Christie's Asia Week sale sets record


Christie's Asia Week sale sets record

With bidders that included prominent collectors of Chinese art, the sale of Chinese art from the Fujita Museum in Japan reached $262 million at Christie’s, giving the New York auction house the biggest single-evening sale in Asian Art Week auction history.

Also in the sale on Wednesday was the Marie Theresa L. Virata Collection, which came from the Virata family of the Philippines and contained significant pieces of Chinese furniture. It brought in $25 million. All proceeds from the Virata sale will go to charities in the Philippines.

The Osaka, Japan-based Fujita Museum auctioned 31works of art in its collection. The sale raised funds for a refurbishment project at the museum.

The auction attracted major collectors of Chinese art, including British dealer Giuseppe Eskenazi, Robert Chang from Hong Kong, Robert Tsao, a Taiwan-born entrepreneur, and Wang Wei, who co-founded Shanghai’s Long Museum with billionaire husband Liu Yiqian.

Rebecca Wei, president of Christie’s Asia, said many bidders came from the Chinese mainland, Hong Kong and Taiwan, and new buyers, mostly entrepreneurs, were active in bidding because they knew it was a rare opportunity to acquire such works.

Jussi Pylkknen, global president of Christie’s, said the Fujita sale was a “spectacular” success for a great museum.

“Last month, as the auctioneer of the London sales, I witnessed the extraordinary buying power of our Asian clients in both Impressionist and Post-War auctions, which transferred to the New York saleroom for this auction,” he said.

In the Fujita sale, six hand scrolls that were formerly part of the collection of the Qianlong Emperor (1711-1799) sold for $123.9 million.

That sale also featured six archaic bronze ritual wine vessels that brought in a total of $125.8 million. A new world auction record of $37.2 million was set for a wine vessel from the late Shang Dynasty (13th to 11th century BC).

A 13th-century classical Chinese scroll painting fetched $49 million from an anonymous bidder. The ink brush painting titled Six Dragons once belonged to Emperor Qianlong of the Qing Dynasty (1644-1911). It was transported to Japan in the early 20th century and then became part of the museum’s collection.

The Virata collection featured a very rare huanghuali circular incense stand from the 16th to 17th century that sold for $5.8 million, which had an original high estimate of $600,000. An important zitan luohan bed had a high estimate of $3 million and was sold for $3.6 million.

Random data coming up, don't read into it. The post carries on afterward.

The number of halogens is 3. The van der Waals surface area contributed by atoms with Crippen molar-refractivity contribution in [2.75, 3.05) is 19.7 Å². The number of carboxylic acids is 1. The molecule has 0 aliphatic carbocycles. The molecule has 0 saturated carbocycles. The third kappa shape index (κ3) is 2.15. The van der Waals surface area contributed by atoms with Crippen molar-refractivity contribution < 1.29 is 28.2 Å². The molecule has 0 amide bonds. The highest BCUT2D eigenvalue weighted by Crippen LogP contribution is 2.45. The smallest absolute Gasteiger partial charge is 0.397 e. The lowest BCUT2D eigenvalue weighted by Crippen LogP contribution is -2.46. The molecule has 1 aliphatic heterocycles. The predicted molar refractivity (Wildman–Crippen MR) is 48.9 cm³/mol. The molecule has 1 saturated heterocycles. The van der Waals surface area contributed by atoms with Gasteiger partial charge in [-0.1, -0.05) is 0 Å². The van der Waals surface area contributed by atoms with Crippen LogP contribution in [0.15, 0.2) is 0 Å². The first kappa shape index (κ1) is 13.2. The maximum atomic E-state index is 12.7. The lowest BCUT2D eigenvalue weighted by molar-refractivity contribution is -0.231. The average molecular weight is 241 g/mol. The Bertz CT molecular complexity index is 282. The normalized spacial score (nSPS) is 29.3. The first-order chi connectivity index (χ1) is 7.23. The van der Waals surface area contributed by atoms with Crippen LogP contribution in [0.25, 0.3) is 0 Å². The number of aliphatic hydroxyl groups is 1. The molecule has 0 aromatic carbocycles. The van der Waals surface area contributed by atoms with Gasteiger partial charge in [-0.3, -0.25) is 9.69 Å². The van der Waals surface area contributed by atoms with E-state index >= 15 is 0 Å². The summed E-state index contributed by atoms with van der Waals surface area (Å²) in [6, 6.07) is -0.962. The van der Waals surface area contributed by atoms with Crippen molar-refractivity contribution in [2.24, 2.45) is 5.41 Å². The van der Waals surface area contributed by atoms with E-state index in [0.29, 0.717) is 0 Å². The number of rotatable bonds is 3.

The Six Dragons painting in the Fujita sale was produced by Song Dynasty (960-1279) official painter Chen Rong, who achieved excellence in painting dragons. He is little known today because he was only briefly mentioned in historical documents.

In his vivid painting, Chen created fierce dragons that move freely through waves and mist.

Ji Tao, an art market observer in Beijing, said Chen preferred to paint after he got slightly drunk. “He splashed extensive ink to portray seas, clouds and strange rocks by which he highlighted the strong motion and volume of dragons, and therefore he conveyed a mystical feeling.”

Chen’s dragon paintings also reveal his political views and ambition, Ji said.

Twenty-two paintings signed by Chen Rong are found in museums and private collections worldwide, and 11 of them are in the United States and Japan, according to Zhu Wanzhang, a researcher at the National Museum of China.

Beijing’s Palace Museum houses two of Chen’s calligraphy pieces.

The painting is cataloged in Shiqu Baoji, a prominent inventory of top-notch Chinese paintings and calligraphic works in the imperial Qing collection. It was among a large number of Chinese works of art that were sold by aristocrats following the collapse of the Qing Dynasty.

The sale of works from the Fujita collection included five other classical paintings cataloged in Shiqu Baoji, dating to the Tang (618-907), Song and Yuan (1271-1368) dynasties, which witnessed the glory of Chinese art.

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